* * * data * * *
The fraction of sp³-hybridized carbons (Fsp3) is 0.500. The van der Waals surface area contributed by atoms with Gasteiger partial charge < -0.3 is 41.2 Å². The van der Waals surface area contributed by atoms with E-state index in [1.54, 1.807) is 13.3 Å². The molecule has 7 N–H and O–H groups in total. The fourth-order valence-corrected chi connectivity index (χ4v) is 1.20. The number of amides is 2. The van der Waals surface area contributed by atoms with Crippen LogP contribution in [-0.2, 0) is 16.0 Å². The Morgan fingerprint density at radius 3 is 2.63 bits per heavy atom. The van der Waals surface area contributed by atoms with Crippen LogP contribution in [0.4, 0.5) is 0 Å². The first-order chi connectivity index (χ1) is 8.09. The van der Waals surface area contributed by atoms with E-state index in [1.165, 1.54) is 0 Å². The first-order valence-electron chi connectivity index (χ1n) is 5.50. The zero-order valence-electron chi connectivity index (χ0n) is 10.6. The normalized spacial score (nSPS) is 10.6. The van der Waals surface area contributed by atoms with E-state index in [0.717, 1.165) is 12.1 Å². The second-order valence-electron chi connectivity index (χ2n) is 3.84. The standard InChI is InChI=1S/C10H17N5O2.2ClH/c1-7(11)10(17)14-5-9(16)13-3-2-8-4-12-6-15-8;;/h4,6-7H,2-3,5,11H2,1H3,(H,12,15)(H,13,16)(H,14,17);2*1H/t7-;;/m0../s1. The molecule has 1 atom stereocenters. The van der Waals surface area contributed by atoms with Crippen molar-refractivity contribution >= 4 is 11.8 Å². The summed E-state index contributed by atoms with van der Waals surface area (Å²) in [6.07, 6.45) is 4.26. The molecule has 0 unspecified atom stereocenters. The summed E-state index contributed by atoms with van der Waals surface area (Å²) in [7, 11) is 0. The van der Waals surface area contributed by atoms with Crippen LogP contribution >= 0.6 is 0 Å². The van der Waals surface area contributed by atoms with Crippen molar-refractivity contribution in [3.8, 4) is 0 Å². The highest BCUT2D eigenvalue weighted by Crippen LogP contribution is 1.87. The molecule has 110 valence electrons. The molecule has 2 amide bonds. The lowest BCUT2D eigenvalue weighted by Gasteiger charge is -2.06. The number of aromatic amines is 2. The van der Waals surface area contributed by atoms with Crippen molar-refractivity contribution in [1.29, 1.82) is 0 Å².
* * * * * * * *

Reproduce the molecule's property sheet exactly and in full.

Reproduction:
The fraction of sp³-hybridized carbons (Fsp3) is 0.500. The van der Waals surface area contributed by atoms with Gasteiger partial charge < -0.3 is 41.2 Å². The van der Waals surface area contributed by atoms with E-state index in [1.54, 1.807) is 13.3 Å². The molecule has 7 N–H and O–H groups in total. The fourth-order valence-corrected chi connectivity index (χ4v) is 1.20. The number of amides is 2. The van der Waals surface area contributed by atoms with Crippen LogP contribution in [-0.2, 0) is 16.0 Å². The Morgan fingerprint density at radius 3 is 2.63 bits per heavy atom. The van der Waals surface area contributed by atoms with Crippen LogP contribution in [0.4, 0.5) is 0 Å². The first-order chi connectivity index (χ1) is 8.09. The van der Waals surface area contributed by atoms with E-state index in [1.165, 1.54) is 0 Å². The first-order valence-electron chi connectivity index (χ1n) is 5.50. The zero-order valence-electron chi connectivity index (χ0n) is 10.6. The normalized spacial score (nSPS) is 10.6. The van der Waals surface area contributed by atoms with E-state index in [0.717, 1.165) is 12.1 Å². The second-order valence-electron chi connectivity index (χ2n) is 3.84. The standard InChI is InChI=1S/C10H17N5O2.2ClH/c1-7(11)10(17)14-5-9(16)13-3-2-8-4-12-6-15-8;;/h4,6-7H,2-3,5,11H2,1H3,(H,12,15)(H,13,16)(H,14,17);2*1H/t7-;;/m0../s1. The molecule has 1 atom stereocenters. The van der Waals surface area contributed by atoms with Crippen molar-refractivity contribution >= 4 is 11.8 Å². The summed E-state index contributed by atoms with van der Waals surface area (Å²) in [6.07, 6.45) is 4.26. The molecule has 0 unspecified atom stereocenters. The summed E-state index contributed by atoms with van der Waals surface area (Å²) in [7, 11) is 0. The van der Waals surface area contributed by atoms with Crippen LogP contribution >= 0.6 is 0 Å². The van der Waals surface area contributed by atoms with Crippen molar-refractivity contribution in [3.8, 4) is 0 Å². The highest BCUT2D eigenvalue weighted by Crippen LogP contribution is 1.87. The molecule has 110 valence electrons. The molecule has 2 amide bonds. The lowest BCUT2D eigenvalue weighted by Gasteiger charge is -2.06. The number of aromatic amines is 2. The van der Waals surface area contributed by atoms with Crippen molar-refractivity contribution in [1.29, 1.82) is 0 Å².